People are reacting with disbelief, after BBC Question Time admitted that it consciously selected a pro-Tory audience.
Introducing the programme yesterday evening, presenter Fiona Bruce said:
“Our audience has been selected to reflect the current political picture, depending on where we are, so here in England that means there are more Conservative than Labour supporters, plus a smaller number from other parties.”
The thing is, this policy builds-in pro-Tory bias to the vast majority of Question Time programmes, often without good reason.
Last night’s show was hosted in Liverpool, which is famously a Labour stronghold. Whereas many seats in Yorkshire and the North East fell to the Tories in last month’s election, Liverpool stayed staunchly red.
As a result, if Question Time hopes to reflect the “current political picture,” depending on “where they are,” the audience should have been skewed towards Labour, not the Tories.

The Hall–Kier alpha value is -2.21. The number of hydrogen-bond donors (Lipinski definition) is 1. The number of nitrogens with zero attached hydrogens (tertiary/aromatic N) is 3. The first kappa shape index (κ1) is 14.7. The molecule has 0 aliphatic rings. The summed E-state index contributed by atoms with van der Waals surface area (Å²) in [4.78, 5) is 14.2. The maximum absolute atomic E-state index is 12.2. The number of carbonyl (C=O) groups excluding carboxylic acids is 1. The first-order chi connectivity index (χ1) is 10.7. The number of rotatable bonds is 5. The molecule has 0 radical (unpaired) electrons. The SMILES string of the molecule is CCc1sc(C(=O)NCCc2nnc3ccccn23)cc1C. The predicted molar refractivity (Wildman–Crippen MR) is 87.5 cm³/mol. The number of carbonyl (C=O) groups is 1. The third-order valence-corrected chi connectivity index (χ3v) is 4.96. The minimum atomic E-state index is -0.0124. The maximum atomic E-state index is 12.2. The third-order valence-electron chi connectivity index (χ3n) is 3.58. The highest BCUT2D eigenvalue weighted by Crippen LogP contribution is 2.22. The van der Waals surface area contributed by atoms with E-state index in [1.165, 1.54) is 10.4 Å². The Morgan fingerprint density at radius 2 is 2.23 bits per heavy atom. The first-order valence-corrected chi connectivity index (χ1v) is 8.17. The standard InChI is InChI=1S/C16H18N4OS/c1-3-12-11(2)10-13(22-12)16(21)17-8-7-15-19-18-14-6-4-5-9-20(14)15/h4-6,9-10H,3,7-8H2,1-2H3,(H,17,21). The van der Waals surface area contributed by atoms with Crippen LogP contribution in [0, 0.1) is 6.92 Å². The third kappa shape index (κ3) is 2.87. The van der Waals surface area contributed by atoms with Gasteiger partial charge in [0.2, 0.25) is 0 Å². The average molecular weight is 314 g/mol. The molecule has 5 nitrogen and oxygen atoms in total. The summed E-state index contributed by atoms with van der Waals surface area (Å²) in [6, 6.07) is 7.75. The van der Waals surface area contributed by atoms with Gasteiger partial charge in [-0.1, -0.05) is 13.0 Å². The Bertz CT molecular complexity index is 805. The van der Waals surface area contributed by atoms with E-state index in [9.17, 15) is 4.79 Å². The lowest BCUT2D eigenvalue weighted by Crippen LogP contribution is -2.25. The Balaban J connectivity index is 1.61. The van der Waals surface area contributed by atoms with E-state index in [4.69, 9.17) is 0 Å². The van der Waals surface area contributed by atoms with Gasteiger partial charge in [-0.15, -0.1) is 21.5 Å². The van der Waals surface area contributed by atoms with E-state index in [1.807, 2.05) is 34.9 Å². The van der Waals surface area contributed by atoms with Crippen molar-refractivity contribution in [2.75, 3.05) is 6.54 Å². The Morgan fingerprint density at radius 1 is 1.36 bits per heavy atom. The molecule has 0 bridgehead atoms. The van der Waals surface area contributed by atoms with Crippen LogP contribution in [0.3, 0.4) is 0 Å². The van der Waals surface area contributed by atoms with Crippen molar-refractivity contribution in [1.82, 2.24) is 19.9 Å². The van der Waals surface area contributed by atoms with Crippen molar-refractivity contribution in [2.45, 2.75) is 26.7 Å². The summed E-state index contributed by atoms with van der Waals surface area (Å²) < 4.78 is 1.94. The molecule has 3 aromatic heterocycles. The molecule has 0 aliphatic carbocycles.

By having a pro-Tory audience in every single programme in England, you’re implying Boris Johnson has 100% support in the country, which is obviously not the case. In fact the majority of the country – roughly 56% of those who voted – did not pick a Conservative Party candidate at the 2019 election.
As anti-Brexit campaigner Femi Oluwole said on Twitter last night: “What the f*ck, BBC Question Time. Just say you’re a Tory propaganda machine. It’s simpler.”
We’re afraid, with these audience rules, that’s exactly what they are.